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As we have already said at this term in Ayres v. Wiswall, 112 U. S. 192, S. C., ante, 90, "the rule is now well established that this clause in the section refers only to suits where there exists a separate and distinct cause of action, on which a separate and distinct suit might have been brought and complete relief afforded as to such cause of action, with all the parties on one side of that controversy citizens of different states from those on the other. To say the least, the case must be one capable of separation into parts, so that in one of the parts a controversy will be presented with citizens of one or more states on one side and citizens of different states on the other, which can be fully determined without the presence of the other parties to the suit as it has been begun.” Hyde v. Ruble, 104 U.S. 407; Fraser v. Jennison, 106 U. S. 191; S. C. 1 SUP. CT. REP. 171.
In the present case all the defendants are sued jointly and as joint contractors. There is more than one contract set out in the complaint, and there is, therefore, more than one cause of action embraced in the suit, but all the contracts are alleged to be joint and binding on all the defendants, jointly, and in the same right. There is no pretense of a separate cause of action in favor of the plaintiff, and against the Louisville & Nashville Company alone. The answer of the company treats the several causes of action alike, and makes the same defense to all. For the purposes of the present inquiry, the case stands as it would if the complaint contained but a single cause of action. The claim of right to a removal is based entirely on the fact that the Louisville & Nashville Company, the petitioning defendant, has presented a separate defense to the joint action by filing a separate answer, tendering separate issues for trial. This, it has been frequently decided, is not enough to introduce a separate controversy into the suit, within the meaning of the statute. Hyde v. Ruble, supra; Ayres v. Wiswall, supra. Separate answers by the several defendants sued on joint causes of action may present different questions for determination, but they do not necessarily divide the suit into separate controversies. A defendant has no right to say that an action shall be several which a plaintiff elects to make joint. Smith v. Rines, 2 Sum. 348. A separate defense may defeat a joint recovery, but it cannot deprive a plaintiff of his right to prosecute his own suit to final determination in his own way. The cause of action is the subject-matter of the controversy, and that is, for all the purposes of the suit, whatever the plaintiff declares it to be in his pleadings. Here it is certain joint contracts entered into by all the defendants for the transportation of property. On the one side of the controversy upon that cause of action is the plaintiff, and on the other all the defendants. The separate defenses of the defendants relate only to their respective interests in the one controversy. The controversy is the case, and the case is not divisible.
It is said, however, that by the New York Code of Civil Procedure, § 1204, "judgment may be given for or against one or more plaintiffs, and for or against one or more defendants," and under this it has been held that when several are sued upon a joint contract, and it appears that only a portion are bound, the plaintiff may recover against those who are actually liable. The same rule undoubtedly prevails in many other states, but this does not make a joint contract several, nor divide a joint suit into separate parts. It may expedite judicial proceedings and save costs, but it does not change the form of the controversy; that is to say, the case. The plaintiff can still sue to recover from all, though he may be able to succeed only as to a part.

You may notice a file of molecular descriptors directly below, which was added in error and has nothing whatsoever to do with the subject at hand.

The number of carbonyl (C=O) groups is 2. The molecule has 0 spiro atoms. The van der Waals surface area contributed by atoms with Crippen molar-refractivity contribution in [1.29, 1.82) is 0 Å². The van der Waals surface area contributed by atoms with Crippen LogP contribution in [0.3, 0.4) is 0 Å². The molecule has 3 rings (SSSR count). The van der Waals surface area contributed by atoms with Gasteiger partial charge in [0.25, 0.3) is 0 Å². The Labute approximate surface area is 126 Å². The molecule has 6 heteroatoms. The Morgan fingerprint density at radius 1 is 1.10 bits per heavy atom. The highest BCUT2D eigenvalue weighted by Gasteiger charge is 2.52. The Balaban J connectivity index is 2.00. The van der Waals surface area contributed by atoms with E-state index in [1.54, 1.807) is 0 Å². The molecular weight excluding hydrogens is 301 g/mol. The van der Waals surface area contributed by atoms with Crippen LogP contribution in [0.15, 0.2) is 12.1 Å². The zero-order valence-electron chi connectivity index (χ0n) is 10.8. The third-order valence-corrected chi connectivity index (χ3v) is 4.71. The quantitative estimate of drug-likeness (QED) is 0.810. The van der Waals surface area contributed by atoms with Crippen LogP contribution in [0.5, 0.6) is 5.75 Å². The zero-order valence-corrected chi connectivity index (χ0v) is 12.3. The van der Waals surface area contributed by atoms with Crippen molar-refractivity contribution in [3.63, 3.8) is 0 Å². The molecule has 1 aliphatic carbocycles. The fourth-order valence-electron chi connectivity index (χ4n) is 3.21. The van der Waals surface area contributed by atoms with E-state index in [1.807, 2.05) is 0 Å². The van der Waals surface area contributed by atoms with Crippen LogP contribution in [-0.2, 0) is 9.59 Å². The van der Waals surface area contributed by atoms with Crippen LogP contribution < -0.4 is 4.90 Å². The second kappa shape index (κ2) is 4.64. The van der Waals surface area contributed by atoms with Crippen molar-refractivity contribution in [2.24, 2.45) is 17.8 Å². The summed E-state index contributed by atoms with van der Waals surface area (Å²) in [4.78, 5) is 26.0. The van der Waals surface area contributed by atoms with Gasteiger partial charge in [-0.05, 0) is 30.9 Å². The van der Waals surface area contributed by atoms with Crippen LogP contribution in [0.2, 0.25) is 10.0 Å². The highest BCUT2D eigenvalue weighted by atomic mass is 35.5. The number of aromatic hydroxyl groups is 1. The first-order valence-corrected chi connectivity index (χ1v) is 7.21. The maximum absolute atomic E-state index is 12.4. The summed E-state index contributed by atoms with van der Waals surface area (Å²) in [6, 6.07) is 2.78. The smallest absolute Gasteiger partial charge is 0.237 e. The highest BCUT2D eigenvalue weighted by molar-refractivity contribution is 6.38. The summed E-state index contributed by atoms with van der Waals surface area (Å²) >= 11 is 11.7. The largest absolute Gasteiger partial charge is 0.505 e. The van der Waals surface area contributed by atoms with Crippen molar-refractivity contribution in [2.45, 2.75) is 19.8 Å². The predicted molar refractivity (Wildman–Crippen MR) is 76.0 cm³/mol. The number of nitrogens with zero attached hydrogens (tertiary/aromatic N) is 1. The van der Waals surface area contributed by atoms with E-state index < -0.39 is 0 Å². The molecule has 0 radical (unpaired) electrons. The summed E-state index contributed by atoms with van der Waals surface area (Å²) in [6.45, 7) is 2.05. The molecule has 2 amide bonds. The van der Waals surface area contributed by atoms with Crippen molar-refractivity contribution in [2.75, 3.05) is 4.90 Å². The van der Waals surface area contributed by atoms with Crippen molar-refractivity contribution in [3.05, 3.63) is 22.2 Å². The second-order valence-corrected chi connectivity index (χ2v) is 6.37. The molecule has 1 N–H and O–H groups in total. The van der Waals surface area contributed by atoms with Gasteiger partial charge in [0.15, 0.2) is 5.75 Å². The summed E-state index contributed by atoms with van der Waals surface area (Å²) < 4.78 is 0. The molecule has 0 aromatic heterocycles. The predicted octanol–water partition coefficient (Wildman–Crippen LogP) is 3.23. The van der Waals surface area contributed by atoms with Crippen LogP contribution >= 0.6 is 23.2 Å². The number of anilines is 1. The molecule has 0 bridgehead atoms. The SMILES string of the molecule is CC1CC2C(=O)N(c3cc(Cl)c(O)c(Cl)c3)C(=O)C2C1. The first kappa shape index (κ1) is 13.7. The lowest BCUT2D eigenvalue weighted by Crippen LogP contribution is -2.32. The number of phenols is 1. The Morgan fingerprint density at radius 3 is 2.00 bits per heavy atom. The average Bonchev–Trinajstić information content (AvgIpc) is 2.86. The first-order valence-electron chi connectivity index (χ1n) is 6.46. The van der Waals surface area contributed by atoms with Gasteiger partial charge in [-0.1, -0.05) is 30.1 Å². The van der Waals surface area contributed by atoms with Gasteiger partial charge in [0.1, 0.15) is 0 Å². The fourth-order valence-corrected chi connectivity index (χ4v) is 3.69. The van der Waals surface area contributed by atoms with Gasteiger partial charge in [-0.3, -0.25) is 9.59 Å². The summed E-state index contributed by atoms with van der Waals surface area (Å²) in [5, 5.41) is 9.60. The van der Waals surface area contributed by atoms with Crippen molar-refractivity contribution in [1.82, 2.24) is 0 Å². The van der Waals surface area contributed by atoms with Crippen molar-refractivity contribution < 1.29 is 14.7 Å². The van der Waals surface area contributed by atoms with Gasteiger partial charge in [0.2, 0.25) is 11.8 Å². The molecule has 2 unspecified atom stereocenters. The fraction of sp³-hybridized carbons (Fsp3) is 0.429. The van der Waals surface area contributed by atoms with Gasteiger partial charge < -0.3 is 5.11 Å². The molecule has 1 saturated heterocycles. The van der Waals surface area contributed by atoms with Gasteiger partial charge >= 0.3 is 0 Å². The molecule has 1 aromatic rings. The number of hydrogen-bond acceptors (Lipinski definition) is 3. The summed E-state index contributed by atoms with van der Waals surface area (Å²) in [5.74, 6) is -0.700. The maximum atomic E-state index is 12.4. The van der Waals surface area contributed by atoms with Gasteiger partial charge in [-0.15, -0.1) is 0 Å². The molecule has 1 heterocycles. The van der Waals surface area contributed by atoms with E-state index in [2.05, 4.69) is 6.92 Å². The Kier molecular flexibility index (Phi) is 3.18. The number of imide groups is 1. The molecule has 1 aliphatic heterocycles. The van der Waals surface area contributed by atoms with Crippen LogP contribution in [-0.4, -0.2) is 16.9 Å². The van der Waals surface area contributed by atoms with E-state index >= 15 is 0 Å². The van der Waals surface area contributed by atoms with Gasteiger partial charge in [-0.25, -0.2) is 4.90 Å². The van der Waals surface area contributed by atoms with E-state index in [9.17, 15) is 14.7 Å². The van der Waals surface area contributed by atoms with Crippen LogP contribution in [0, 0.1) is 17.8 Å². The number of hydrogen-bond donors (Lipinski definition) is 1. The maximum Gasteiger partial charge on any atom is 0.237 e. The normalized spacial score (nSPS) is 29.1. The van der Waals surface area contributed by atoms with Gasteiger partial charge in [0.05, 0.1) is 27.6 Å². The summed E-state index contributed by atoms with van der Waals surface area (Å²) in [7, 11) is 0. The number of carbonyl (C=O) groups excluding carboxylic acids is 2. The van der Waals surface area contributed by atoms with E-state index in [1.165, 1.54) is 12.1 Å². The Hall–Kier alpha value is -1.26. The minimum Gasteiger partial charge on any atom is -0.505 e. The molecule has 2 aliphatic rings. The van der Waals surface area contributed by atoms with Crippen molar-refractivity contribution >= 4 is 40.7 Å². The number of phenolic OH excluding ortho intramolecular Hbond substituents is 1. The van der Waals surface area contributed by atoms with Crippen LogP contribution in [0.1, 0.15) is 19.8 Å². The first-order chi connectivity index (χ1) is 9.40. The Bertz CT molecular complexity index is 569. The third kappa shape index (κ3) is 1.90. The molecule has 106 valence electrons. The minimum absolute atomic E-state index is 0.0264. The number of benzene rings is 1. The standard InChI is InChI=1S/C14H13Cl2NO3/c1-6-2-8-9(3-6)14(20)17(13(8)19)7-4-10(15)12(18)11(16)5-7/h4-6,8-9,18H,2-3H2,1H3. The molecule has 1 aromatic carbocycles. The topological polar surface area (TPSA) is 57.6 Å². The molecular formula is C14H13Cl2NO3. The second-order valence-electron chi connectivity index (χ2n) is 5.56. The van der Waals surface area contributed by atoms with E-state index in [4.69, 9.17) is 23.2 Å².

The order remanding the case is affirmed.
BLATCHFORD, J., took no part in the decision of this case.
(114 U. S. 60)
ST. LOUIS & S. F. Ry. Co. and others v. WILSON.1
(March 23, 1885.)
1. REMOVAL OF CAUSE-PRINCIPAL RELIEF ASKED SINGLE Cause of ACTION—ANSWED -SEPARATE CONTROVERSY.
A suit against a railroad company, resident in the state of the complainant, to which suit an individual non-resident has been made a party defendant only in aid of the principal relief asked,-which is the transfer to the plaintiff of stock standing in the name of the last-named defendant on the books of such company,is a suit in truth and in form against both defendants upon a single cause of action, and cannot be removed from a state to a federal court unless the separate answer of the non-resident defendant introduces a separate controversy.
2. SAME-TRANSFER OF RAILROAD STOCK-RIGHT OF COMPANY TO JUDICIAL FINDING.
In a controversy as to the transfer of stock standing in the name of a party upon the books of a railroad company, such party and the company being both defendants, the company may well claim a judicial finding in the cause, which shall bind them, if, upon a final hearing, a transfer is ordered.
Appeal from the Circuit Court of the United States for the Eastern District of Missouri.
Jas. O. Broadhead, for plaintiff in error. Jas. S. Botsford, for defendant in error.
WAITE, C. J. This is an appeal from an order of the circuit court of the United States remanding a suit to the circuit court of the city of St. Louis, Missouri, from which it had been removed upon a petition filed under the act of March 3, 1875, c. 137, (18 St. 470.) The suit was in equity, and brought by William C. Wilson, the appellee, a citizen of Missouri, against the St. Louis & San Francisco Railway Company, a Missouri corporation, and Jesse Seligman and James Seligman, citizens of New York, to compel the company to transfer to Wilson on its books certain shares of its capital stock standing in the name of the Seligmans, and to issue to him certificates therefor. The petition states that Wilson purchased the stock at a sale under an execution issued upon a judgment in his favor and against the Seligmans, and that on the nineteenth of December, 1883, he exhibited to the company his certificate of purchase, and demanded that the company cause his name "to be entered on the stock books of said corporation as the owner of said shares of said capital stock, * * * and further duly notified said corporation to pay to him all dividends that might thereafter be declared and payable to and on said stock;" but that the company refused so to do. The prayer is for a transfer of the stock, the cancellation of the certificates to the Seligmans, the issue of new certificates and payment of dividends to Wilson, and an injunction prohibiting the Seligmans from acting as stockholders.